Previous research indicates that lesbian, gay, bisexual and transgender (LGBT) adults experience more adverse health outcomes than their peers. Findings from the few studies examining weight disparities among adults suggest that lesbian women are more likely to be overweight or obese compared to their heterosexual peers, though less is known about gay men and bisexuals. Given the scant research to date in this area, the Institute of Medicine (IOM) recently issued a call for additional research on LGBT health. Furthermore, IOM highlighted the need to utilize a life-course framework when examining health disparities by sexual identity, acknowledging the unique influence of various life stages on health. Emerging adulthood (i.e., ages 18-25) is an important age at which health disparities emerge, and an age characterized by adverse changes in weight, dietary quality, and physical activity. Emerging adults experience vulnerabilities as they find independence and negotiate new responsibilities, life skills, and identities during the transition to adulthood. For LGBT youth, these transitions may be layered with many additional complexities. In that half of US high school graduates up to age 24 are enrolled in post-secondary education, post-secondary institutions may be important arenas for examining and addressing emerging adult health disparities, including those among LGBT groups. We have the unique opportunity here to analyze 2007-2011 state surveillance data of nearly 30,000 post-secondary students, including a large sub-sample of nearly 2,000 lesbian, gay, bisexual and questioning (LGB) young people, attending an array of 2- and 4-year colleges and universities.
Our aims are to: (1) Quantify disparities in obesity, dietary intake, physical activity, unhealthy weight control behavior, body satisfaction and other weight-related health outcomes among LGB and heterosexual students;(2) Identify major weight-related health behavioral patterns, or profiles, and the extent to which these behavioral profiles differ by sexual identity and gender;and (3) Characterize these behavioral profiles by demographic factors and health outcomes (e.g., age, socioeconomic status, health care coverage, obesity, and health status). We hypothesize that LGB students engage in more adverse behaviors than their heterosexual peers and exhibit differential behavioral patterning. For example, based on previous research, we hypothesize that gay men are more likely to exhibit a pattern of unhealthy weight control and body dissatisfaction, whereas lesbians are more likely to engage in a pattern characterized by high physical activity coupled with higher alcohol and tobacco use and other adverse behaviors. Given the limited understanding of LGB weight-related health, particularly emerging adults, this study will fill important gaps in the literature identified by IOM and others. Furthermore, the findings from this R21 will serve as critical formative research needed to inform an R01 that will tailor and test an LGB-specific obesity intervention.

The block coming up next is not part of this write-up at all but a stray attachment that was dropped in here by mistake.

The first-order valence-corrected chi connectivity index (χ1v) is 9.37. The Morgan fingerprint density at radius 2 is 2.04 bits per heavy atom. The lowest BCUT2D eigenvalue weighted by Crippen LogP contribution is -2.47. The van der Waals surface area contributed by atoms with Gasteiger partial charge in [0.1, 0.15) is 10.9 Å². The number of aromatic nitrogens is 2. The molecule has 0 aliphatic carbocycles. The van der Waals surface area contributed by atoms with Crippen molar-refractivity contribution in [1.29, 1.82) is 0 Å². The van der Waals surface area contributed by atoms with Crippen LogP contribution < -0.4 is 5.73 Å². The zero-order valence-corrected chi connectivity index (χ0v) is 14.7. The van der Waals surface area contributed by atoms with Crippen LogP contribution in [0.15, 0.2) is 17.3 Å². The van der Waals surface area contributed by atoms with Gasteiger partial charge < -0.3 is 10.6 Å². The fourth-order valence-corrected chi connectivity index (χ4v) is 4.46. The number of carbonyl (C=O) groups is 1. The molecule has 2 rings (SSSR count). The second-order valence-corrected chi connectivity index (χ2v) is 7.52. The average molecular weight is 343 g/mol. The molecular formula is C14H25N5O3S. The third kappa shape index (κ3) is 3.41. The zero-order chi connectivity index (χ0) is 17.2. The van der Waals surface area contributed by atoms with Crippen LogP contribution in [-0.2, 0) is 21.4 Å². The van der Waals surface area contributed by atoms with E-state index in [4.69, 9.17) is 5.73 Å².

(1) quantify disparities in obesity, weight behaviors and related outcomes among lesbian, gay, bisexual, questioning (LGB) and heterosexual emerging adults using state surveillance data from nearly 30,000 students attending an array of 2- and 4-year colleges and universities;(2) identify major weight- related health behavioral patterns, or profiles, and the extent to which these behavioral profiles differ by sexual identity and gender;and (3) characterize these behavioral profiles by demographic factors and health outcomes. This study will fill important gaps in the LGB heath disparities literature and inform the development and tailoring of a future obesity intervention among these underserved groups.
|VanKim, Nicole A; Erickson, Darin J; Eisenberg, Marla E et al. (2014) Weight-related disparities for transgender college students. Health Behav Policy Rev 1:161-171|